The short time in a molten state gives the result that the droplets obtained when finely dividing the initiator in water do not have the time to melt together before they solidify by the cooling. It is usually suitable to carry out the cooling so rapidly that the droplets solidify within 2 minutes, preferably within 1 minute after that they have been finely divided in the water. It is particularly preferred that the cooling is carried out in such a manner that they solidify within 30 seconds and especially within 20 seconds. However, these periods of time are approximate and depend, among other things, on the efficiency of the emulsifiers in the system. The initiator must be in a molten state when it is finely divided in water, but otherwise it is advantageous that it is in a molten form as short time as possible. The shortest time during which the initiator must be in a molten state thus depends on the efficiency of the equipment that is used.
The short time in a molten state also means that only very minor amounts of the active initiator are lost through thermal decomposition. The time at temperatures at or above the melting point is suitably adjusted so that not more than 2%, preferably not more than 1%, of the active initiator substance is decomposed during the treatment. It is especially preferred to adjust the time at or above the melting point so that not more than 0.5%, especially not more than 0.2%, of the active initiator is decomposed during the treatment. It is known that decomposition of free-radical forming initiators, particularly of peroxides, generally follows the first order kinetics, which means that the following equation is approximately valid:
k.t=-ln(Pt /P0) (I)
wherein k is the velocity constant of the reaction, t is the time, Pt is the amount of initiator at the time t and P0 is the original amount of the initiator. The time t when a certain part x of the initiator remains at a certain temperature can thus be given as:
t=th.ln×/ln 2 (II)
wherein th is the half life of the initiator at the temperature in question. With regard to the stability of the initiator the time at temperatures at or above the melting point should suitably not exceed the time t which can be calculated from the equation (II) where x is 0.98, preferably 0.99. It is particularly preferred that the time does not exceed the time which can be calculated when x is 0.995, especially 0.998. As an example it can be mentioned that if less than about 1% of an initiator having an half life of about 30 minutes at the melting point is to be decomposed, ie that x is about 0.99 and th is about 30 minutes, the time at the melting point should not exceed about 30 seconds. If the initiator has a half life of about 4 hours it is sufficient, with regard to stability, that the time does not exceed about 3.5 minutes.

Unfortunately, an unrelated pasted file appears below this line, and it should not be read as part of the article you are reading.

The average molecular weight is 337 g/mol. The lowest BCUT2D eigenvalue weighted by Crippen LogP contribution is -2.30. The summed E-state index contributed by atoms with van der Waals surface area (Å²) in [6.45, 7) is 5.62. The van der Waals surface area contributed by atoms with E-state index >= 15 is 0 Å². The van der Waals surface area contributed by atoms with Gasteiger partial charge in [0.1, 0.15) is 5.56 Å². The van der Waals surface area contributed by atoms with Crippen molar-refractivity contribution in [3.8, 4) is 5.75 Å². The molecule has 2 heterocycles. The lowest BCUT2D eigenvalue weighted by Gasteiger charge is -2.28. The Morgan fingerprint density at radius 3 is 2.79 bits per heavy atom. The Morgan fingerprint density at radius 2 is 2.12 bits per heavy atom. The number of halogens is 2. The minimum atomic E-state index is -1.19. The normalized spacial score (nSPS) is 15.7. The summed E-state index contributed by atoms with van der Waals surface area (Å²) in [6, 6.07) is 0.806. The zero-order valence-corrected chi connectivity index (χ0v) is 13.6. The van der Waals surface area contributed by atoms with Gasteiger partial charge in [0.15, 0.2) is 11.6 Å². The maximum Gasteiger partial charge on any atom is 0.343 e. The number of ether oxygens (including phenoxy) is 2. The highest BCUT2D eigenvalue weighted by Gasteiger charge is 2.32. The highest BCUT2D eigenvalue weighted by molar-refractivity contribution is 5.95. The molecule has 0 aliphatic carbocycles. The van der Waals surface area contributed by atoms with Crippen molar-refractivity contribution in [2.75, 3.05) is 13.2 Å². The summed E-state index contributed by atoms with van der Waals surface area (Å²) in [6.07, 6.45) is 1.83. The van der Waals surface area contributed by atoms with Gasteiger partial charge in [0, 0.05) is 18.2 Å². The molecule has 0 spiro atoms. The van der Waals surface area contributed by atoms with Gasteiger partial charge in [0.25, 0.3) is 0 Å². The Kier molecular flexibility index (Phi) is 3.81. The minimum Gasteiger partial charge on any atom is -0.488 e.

The solid initiator is suitably first mixed with water for formation of a coarse suspension and the mixture is then heated to the melting point of the initiator. Emulsifiers and protective colloids can be added before or after the heating. It is suitable that at least part of the amount of emulsifiers and protective colloids are added before the heating. Optional heat released at decomposition of the initiator is distributed in the entire mixture, whereby uncontrolled rise in temperature and accelerated decomposition of the initiator are counteracted. The fine dividing of the initiator is suitably carried out by homogenizing the coarse suspension in a heated state so that an emulsion is formed, for example by flow in narrow passages and/or by ultrasonics. A preferred manner of homogenization of the heated coarse suspension comprises flow through one or several gaps, or valves, whereby the pressure drop suitably is from about 3000 to about 150000 kPa, preferably from about 10000 to 30000 kPa, and this pressure drop is suitably over one or several gaps in series. Suitable gap-homogenizers are commercially available, for example APV Gaulin ®. In order to obtain required speed and temperature control at the heating and cooling these operations are preferably carried out by heat exchange towards warm and cold media respectively, such as water, for example in a plate-type heat exchanger.
A particularly preferred method for the manufacture of a suspension according to the invention thus comprises the steps:
(a) mixing of initiator, emulsifier, protective colloid and water for formation of a coarse suspension;
(b) heating of the coarse suspension to the melting point of the initiator;
(c) homogenization of the heated mixture for formation of an emulsion, preferably by passing it through a gap or valve homogenizer;
(d) rapid cooling of the emulsion for formation of a suspension of the solid initiator.